When a commercial break or ad doesn't seem like one


When a commercial break or ad doesnt seem like one

Truth is, experiential content or native advertising is, beneath the skin, advertorial by another name.

By Vicky Kapur (From the Executive Editor's desk)

  • Follow us on
  • google-news
  • whatsapp
  • telegram

Published: Thu 10 Oct 2019, 9:20 PM

It's a disruptive trend called experiential content, she said as she positioned a particularly colourful mock-up of the front page of an international newspaper on the table. Discerning Khaleej Times readers will know that our front pages are typically dynamic and vibrant, but this one was exceptionally so. A closer inspection revealed that one of the stories on the page was a puff piece for a particular brand. For the uninitiated, a puff is a piece of journalistic work that highlights the positive aspects of a personality, product or brand - an advertisement or publicity material masquerading as content.
It had a smart headline, a striking picture and good, engrossing copy. Still, the way it was impersonating the other, genuine news articles around it made me a little uneasy. "It's the best disruptive model for print," she said, sensing my trepidation (the 'she' here being the head of business development at a local advertising agency). "It's what the advertisers are now happy to spend top dollar for," she added, fully knowing that that's something sure to get any media professional's attention nowadays. It made me more uneasy, though. Even if one were to, for a moment, ignore the ethics behind disguising puffery as journalism, what's the logic behind the claim that advertisers were willing to shell out for this and not that (the 'that' being traditional advertising or advertorials).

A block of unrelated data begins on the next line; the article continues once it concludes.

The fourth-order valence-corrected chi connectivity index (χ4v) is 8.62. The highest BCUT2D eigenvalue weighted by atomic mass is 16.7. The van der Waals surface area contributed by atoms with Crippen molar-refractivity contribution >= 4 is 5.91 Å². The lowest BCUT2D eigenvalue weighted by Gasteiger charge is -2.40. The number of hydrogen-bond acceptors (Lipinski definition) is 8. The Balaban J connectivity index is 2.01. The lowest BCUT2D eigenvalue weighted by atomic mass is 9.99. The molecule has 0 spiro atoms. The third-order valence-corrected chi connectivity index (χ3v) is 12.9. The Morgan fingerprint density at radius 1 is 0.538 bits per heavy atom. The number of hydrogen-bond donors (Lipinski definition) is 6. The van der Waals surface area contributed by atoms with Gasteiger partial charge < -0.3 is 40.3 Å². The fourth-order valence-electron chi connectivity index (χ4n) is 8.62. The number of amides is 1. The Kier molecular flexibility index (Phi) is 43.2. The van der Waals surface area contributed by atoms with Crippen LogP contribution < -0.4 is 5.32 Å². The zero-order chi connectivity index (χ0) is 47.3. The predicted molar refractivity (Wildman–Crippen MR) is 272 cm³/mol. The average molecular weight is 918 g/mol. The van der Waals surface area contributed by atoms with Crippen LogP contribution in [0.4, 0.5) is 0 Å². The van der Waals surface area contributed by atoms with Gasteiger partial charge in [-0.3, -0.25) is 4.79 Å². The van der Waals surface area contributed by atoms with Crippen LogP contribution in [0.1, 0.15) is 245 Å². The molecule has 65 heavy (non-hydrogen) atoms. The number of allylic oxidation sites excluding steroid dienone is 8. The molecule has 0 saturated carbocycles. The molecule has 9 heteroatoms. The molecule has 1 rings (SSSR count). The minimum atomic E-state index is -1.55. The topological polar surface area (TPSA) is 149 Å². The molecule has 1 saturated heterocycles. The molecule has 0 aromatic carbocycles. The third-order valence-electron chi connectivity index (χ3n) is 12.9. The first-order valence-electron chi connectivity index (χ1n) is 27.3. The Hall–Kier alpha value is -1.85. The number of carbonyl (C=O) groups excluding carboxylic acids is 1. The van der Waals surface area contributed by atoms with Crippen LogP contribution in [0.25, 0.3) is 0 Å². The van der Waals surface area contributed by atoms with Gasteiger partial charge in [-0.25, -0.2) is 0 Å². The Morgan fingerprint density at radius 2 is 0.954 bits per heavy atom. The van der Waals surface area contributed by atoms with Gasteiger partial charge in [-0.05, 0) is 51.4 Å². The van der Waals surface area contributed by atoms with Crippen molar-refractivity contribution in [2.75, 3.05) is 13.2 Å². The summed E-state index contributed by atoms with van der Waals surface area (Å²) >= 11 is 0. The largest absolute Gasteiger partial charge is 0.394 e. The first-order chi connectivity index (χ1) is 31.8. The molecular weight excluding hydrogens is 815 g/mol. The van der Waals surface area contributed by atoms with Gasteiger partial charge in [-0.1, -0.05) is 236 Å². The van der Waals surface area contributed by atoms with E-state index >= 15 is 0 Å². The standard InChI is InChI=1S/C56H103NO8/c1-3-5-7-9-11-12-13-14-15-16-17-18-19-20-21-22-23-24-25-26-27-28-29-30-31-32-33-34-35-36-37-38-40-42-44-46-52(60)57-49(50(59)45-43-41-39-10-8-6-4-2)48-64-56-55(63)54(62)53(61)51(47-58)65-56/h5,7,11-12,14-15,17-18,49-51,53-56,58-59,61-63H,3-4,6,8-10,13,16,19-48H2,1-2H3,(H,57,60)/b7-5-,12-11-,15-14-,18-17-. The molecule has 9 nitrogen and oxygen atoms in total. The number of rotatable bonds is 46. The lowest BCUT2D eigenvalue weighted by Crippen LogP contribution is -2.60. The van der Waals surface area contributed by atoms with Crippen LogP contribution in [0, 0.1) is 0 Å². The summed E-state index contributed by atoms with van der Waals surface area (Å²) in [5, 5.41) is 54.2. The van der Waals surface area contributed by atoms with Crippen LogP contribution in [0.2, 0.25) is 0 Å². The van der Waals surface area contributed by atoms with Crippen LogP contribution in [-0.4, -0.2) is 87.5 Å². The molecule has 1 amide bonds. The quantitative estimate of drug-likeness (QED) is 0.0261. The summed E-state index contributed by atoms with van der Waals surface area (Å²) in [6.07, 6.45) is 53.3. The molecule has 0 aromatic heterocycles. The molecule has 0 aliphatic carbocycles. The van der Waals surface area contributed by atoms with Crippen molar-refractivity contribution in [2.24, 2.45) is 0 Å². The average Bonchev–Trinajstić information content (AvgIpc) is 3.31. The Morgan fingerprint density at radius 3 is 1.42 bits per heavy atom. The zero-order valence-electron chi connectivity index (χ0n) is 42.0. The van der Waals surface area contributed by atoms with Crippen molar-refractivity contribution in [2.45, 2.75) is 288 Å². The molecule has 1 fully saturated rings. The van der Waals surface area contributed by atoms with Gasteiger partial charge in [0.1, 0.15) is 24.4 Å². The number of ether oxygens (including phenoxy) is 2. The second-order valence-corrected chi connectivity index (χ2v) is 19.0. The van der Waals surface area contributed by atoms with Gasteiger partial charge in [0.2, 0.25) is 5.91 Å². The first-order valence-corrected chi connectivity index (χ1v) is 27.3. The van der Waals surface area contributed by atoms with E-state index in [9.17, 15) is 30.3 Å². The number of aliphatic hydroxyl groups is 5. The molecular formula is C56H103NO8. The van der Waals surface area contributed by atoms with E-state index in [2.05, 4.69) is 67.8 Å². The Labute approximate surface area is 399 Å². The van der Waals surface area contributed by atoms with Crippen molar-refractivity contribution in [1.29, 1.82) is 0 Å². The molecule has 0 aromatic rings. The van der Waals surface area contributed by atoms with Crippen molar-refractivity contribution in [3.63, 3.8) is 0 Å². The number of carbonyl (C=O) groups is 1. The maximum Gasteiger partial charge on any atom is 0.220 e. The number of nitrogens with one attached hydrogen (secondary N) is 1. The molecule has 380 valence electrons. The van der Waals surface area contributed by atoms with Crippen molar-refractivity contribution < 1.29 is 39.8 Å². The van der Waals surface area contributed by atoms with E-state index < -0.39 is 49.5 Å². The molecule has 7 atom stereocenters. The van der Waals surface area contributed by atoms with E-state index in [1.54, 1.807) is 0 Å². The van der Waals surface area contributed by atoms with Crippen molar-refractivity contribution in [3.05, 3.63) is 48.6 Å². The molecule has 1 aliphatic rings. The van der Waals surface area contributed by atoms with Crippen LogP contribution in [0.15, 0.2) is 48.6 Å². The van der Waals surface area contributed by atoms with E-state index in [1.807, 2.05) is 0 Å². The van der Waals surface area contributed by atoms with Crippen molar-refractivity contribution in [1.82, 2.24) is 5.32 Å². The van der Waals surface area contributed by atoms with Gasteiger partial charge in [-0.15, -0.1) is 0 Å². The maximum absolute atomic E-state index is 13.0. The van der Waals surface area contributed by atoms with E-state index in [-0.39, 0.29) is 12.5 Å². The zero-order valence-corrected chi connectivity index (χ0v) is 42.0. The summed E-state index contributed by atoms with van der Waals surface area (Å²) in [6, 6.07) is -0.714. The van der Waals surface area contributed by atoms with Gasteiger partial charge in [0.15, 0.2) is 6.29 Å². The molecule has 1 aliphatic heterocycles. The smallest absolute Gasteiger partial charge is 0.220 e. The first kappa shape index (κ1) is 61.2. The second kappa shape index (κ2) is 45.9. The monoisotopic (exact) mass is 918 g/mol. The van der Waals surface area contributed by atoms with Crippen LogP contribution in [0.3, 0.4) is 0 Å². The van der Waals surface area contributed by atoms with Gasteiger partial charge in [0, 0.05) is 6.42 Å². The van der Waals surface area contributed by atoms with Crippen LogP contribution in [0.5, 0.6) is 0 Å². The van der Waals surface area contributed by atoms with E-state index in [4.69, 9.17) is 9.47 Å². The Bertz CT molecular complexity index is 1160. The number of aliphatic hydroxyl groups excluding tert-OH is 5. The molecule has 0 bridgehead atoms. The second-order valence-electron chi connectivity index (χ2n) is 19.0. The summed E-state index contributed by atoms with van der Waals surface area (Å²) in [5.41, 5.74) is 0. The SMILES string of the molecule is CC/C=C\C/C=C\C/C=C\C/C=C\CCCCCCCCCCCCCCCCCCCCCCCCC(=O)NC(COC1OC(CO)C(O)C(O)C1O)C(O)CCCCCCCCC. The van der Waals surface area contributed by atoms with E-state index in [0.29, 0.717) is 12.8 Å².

Correct me if I'm wrong but doesn't the so-called native content have the same imperfections as traditional commercial messages or adverts? After all, it's reaching the same set of audiences, you can still not directly measure its performance, and it needs high-quality (read: expensive) resources for it to be creative enough to catch the reader's attention. Truth is, experiential content or native advertising is, beneath the skin, advertorial by another name. And those are almost as old as news media itself. So, what gives? Battered by the precision and might of performance-based digital advertising, print media is also plagued by this thinly veiled moral corruption. "What if we make it audience-centric?" she suggested. Then it's journalism in its classic form and, yes, let's just do that. It won't be disruptive - it'll be back to basics.

More news from